by Julia Evangelou Strait
July 16, 2015
Unlike birds and amphibians, mammals can't recover lost hearing. In people, the cells of the inner ear responsible for detecting sound and transmitting those signals to the brain form during early stages of development and can't be replaced if lost due to illness, injury or aging.
Studying mice, scientists at Washington University School of Medicine in St. Louis have identified two signaling molecules that are required for the proper development of a part of the inner ear called the cochlea. Without both signals, the embryo does not produce enough of the cells that eventually make up the adult cochlea, resulting in a shortened cochlear duct and impaired hearing.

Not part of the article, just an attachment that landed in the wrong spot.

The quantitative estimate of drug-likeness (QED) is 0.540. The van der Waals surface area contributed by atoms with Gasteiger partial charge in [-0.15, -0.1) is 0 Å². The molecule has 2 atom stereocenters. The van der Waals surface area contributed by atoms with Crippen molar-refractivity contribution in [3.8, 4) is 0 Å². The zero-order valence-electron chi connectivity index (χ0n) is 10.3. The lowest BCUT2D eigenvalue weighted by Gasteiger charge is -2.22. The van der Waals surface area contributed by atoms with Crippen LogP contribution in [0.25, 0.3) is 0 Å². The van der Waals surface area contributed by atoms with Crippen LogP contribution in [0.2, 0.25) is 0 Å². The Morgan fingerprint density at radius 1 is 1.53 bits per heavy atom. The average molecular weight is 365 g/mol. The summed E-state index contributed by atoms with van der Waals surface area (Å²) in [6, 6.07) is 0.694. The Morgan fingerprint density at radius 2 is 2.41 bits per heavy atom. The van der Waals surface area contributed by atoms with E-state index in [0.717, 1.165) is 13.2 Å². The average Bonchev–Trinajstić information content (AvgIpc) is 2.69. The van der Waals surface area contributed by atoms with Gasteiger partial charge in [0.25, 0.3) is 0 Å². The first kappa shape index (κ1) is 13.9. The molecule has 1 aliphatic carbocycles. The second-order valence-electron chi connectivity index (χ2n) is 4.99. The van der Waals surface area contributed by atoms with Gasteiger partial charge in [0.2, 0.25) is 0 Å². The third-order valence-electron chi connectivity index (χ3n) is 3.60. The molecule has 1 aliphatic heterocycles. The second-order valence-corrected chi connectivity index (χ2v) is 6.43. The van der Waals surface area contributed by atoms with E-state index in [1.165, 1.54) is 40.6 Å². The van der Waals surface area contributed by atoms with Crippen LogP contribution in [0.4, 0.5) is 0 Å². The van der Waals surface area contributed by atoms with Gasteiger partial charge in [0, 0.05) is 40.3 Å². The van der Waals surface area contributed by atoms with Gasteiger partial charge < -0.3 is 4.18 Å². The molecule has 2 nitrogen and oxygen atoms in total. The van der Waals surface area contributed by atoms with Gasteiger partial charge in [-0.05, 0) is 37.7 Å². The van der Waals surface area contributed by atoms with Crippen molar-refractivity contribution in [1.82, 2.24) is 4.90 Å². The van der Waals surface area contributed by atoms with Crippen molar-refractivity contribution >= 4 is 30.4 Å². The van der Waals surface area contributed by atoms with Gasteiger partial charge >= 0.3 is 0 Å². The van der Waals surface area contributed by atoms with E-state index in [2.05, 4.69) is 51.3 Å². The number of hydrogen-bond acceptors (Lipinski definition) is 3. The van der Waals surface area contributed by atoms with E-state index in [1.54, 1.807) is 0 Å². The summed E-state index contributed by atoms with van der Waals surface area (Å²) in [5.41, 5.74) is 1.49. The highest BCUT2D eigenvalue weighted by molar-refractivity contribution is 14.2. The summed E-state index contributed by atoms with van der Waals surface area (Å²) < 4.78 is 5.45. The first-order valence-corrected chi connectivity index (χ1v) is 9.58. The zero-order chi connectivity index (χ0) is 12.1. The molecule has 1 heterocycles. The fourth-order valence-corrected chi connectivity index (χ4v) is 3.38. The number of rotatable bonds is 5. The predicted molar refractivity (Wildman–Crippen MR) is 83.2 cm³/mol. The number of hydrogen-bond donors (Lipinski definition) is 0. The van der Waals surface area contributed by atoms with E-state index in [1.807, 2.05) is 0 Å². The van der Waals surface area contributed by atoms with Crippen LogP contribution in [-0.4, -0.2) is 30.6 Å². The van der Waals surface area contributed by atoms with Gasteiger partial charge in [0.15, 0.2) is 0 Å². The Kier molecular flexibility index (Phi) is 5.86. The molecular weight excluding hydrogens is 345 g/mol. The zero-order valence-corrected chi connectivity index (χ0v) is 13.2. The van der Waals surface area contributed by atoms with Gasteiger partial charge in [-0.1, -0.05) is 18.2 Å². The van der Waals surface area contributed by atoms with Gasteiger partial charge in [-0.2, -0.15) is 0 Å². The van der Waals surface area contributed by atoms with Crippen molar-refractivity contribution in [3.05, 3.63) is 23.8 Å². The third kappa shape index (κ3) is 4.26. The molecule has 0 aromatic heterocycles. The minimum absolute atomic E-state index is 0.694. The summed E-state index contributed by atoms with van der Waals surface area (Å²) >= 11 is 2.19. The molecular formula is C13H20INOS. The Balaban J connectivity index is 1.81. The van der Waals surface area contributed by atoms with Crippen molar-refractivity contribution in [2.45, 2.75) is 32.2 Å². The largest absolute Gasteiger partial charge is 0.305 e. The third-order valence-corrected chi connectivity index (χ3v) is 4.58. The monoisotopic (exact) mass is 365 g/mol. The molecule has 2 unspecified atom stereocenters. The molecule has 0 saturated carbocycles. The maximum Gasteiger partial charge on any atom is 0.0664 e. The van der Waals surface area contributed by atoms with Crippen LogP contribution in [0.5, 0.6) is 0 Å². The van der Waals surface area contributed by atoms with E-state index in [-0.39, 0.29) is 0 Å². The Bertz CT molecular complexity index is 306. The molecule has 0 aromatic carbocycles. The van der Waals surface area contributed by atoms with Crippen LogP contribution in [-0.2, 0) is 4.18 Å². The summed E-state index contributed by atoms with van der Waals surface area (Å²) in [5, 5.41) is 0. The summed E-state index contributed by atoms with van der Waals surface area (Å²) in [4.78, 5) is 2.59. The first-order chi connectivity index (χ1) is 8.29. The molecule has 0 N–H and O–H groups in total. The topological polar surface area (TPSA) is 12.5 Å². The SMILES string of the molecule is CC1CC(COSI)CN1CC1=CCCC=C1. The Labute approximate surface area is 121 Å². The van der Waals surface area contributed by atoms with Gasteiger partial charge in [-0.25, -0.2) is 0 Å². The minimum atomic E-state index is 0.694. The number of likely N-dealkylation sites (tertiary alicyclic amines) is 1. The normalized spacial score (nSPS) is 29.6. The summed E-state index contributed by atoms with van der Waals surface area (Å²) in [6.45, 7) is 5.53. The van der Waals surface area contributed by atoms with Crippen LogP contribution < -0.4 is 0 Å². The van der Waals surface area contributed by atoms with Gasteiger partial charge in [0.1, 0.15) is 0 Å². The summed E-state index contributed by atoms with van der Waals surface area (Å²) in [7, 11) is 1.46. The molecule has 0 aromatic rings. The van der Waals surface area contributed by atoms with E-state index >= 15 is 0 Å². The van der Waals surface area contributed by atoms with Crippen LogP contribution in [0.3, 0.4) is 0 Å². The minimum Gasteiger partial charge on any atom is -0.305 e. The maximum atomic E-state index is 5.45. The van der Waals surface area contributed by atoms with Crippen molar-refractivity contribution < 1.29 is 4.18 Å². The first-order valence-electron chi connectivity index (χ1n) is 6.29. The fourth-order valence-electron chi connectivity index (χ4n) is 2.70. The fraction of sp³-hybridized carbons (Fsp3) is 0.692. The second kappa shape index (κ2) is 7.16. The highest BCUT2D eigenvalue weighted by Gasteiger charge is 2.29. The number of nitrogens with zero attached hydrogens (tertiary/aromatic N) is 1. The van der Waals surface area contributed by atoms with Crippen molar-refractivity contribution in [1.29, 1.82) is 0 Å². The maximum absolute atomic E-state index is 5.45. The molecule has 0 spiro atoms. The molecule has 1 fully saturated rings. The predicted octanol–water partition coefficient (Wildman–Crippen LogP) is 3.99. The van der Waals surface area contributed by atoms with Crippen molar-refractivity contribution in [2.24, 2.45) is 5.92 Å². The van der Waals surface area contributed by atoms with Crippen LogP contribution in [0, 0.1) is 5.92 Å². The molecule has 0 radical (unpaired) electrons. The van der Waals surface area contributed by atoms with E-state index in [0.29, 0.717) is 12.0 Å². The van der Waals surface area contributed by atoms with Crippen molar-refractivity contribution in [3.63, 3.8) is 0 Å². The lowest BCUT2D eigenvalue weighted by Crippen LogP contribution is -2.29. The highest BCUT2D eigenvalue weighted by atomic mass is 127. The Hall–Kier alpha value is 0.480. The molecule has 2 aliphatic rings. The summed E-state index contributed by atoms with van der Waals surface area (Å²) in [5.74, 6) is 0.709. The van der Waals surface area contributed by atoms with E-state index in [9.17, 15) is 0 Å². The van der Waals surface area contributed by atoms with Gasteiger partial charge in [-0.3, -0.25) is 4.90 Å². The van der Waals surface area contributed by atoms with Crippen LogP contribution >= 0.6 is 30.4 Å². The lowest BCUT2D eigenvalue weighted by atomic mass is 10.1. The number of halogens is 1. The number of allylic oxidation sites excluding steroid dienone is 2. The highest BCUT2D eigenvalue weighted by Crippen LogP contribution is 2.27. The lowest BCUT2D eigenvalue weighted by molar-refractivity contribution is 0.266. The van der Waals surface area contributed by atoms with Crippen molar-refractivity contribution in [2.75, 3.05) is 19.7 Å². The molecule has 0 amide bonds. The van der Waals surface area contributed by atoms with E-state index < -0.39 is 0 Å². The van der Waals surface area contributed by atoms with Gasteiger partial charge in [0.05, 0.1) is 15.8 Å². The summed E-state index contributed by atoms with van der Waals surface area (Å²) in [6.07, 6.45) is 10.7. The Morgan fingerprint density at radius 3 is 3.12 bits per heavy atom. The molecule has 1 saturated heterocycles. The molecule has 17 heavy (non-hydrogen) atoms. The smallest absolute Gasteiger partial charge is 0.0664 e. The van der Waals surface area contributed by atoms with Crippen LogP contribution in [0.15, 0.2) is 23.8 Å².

The study, available online in the journal eLife, contributes to the understanding of inner ear development, a first step toward the goal of being able to recover lost hearing.
Photo Credit: Sung-Ho Huh